'In this way I shall preserve many things that would otherwise be lost in oblivion. I shall find daily employment for myself, which will save me from indolence and help to keep off the spleen, and I shall lay up a store of entertainment for my after life.'

For James Boswell posts please follow the labels on the right.

This blog mainly contains reviews from the Edinburgh Festivals from 2008 to 2010 which I wrote for the Edinburgh Festivals Magazine. These reviews cover everything from comedy to contemporary dance; children's theatre to Handel.

Sunday, 23 October 2011

Clive James Review

Clive James Review

Few comedians can exude the wit and charm of Clive James. In his typically laid back fashion (and stylish M&S ensemble) we are guided through his thoughts about a variety of subjects; from the Olympics and Edinburgh rain to Max Mosley and Nietzsche.

Much of the show is reflective in tone, and it is refreshing to see a comedian assured enough in his performance to disregard cheap, instant laughs in favour of well formed thoughts. What, James wonders, will comedians do with the withdrawal of Tony Blair and George Bush from public life? Thankfully, for a man of his age, James never becomes overly cynical or despairing in tone and manages to hold the attention of the audience well. In his nasal Australian accent it becomes apparent that Clive James can wander into almost any subject (Marks and Spencer for example) and effortlessly entertain. It’s also a relaxed and intelligent performance, which in a festival of hyper-active, aggressively opinionated comedians makes a welcome change of pace. His new book Cultural Amnesia is hilariously plugged throughout and a great passage on Richard Burton’s hair in Where Eagles Dare serves as a highlight of the show.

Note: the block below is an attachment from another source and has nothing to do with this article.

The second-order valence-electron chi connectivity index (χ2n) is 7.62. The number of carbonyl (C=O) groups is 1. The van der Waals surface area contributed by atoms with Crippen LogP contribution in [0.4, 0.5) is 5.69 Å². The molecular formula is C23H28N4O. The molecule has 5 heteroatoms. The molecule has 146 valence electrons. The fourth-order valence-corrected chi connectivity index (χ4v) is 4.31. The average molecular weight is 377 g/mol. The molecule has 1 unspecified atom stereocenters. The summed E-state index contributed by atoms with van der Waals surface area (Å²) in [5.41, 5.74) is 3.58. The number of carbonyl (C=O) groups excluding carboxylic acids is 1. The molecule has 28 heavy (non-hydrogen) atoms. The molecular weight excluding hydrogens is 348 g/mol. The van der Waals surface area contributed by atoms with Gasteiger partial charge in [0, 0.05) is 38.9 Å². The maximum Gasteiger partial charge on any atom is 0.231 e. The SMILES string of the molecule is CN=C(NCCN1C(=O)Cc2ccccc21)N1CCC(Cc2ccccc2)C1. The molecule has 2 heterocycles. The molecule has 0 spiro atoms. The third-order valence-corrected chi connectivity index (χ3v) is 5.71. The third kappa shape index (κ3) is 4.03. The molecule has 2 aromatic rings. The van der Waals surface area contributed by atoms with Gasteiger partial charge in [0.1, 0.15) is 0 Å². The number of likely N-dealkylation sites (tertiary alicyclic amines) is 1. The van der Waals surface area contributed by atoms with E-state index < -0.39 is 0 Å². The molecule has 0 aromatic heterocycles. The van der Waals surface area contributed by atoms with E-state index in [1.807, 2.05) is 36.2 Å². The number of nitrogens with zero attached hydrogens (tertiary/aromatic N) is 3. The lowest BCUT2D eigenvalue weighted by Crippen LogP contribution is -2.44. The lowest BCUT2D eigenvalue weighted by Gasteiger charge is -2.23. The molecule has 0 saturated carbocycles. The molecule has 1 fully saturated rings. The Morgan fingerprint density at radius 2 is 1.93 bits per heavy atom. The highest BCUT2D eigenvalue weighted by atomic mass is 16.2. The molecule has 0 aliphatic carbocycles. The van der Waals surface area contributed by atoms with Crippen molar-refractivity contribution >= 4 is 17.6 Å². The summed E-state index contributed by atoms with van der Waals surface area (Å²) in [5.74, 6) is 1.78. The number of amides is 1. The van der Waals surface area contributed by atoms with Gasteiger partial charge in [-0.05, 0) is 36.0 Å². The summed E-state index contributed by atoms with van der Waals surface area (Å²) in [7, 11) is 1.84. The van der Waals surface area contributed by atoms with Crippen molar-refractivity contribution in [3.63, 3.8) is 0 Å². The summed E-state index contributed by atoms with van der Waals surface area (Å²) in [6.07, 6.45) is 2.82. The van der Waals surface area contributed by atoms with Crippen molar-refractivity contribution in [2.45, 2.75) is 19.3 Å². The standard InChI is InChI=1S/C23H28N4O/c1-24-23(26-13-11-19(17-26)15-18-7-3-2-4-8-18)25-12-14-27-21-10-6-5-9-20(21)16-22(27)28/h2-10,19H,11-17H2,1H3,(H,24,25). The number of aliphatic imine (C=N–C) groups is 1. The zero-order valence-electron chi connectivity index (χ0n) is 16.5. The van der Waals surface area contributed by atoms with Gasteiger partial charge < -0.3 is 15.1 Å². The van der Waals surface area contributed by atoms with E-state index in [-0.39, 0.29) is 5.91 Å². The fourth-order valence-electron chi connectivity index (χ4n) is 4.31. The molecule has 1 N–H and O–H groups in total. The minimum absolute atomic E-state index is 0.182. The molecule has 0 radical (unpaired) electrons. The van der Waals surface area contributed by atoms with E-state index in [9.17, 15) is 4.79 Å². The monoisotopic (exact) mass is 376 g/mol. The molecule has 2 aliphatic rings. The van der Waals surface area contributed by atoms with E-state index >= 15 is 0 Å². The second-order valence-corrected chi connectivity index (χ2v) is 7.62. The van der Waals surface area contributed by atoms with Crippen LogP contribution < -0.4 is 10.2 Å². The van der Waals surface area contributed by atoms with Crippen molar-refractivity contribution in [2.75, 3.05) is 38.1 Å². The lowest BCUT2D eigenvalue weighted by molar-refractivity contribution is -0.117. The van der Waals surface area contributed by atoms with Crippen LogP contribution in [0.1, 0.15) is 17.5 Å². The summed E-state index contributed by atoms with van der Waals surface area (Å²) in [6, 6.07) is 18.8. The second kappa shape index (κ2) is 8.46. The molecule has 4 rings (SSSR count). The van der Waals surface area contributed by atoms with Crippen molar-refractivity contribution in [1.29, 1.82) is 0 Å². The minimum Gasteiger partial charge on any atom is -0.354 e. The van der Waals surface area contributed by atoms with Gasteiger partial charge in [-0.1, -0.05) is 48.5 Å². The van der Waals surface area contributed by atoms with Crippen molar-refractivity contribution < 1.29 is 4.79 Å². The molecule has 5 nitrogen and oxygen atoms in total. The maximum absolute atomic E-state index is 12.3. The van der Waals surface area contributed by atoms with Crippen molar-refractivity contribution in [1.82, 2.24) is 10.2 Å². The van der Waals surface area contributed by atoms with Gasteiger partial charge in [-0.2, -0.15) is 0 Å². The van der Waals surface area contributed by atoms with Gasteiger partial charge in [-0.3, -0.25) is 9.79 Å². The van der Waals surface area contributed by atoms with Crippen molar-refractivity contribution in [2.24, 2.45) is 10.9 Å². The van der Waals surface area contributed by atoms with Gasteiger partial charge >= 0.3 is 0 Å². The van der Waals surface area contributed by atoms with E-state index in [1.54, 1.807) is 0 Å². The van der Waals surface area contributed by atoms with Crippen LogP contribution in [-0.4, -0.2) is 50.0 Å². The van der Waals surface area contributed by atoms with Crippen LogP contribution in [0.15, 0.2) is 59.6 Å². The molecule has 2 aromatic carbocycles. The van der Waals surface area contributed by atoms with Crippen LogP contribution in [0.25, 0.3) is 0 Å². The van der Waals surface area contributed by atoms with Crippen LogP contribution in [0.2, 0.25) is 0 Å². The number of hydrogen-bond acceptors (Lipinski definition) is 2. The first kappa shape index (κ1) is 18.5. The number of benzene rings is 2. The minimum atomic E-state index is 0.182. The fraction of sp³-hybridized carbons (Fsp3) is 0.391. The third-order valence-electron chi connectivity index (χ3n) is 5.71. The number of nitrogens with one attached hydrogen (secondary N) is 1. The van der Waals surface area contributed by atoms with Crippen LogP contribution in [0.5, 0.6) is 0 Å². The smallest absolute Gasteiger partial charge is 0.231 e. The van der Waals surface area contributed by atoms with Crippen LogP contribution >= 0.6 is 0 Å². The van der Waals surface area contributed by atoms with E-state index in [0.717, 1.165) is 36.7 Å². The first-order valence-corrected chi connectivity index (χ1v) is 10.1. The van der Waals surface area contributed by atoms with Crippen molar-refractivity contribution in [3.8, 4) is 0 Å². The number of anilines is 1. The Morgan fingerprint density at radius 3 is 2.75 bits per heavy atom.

An excellent evening of entertainment, bringing out James’ keen intellect and brilliant sense of humour – well worth seeing.

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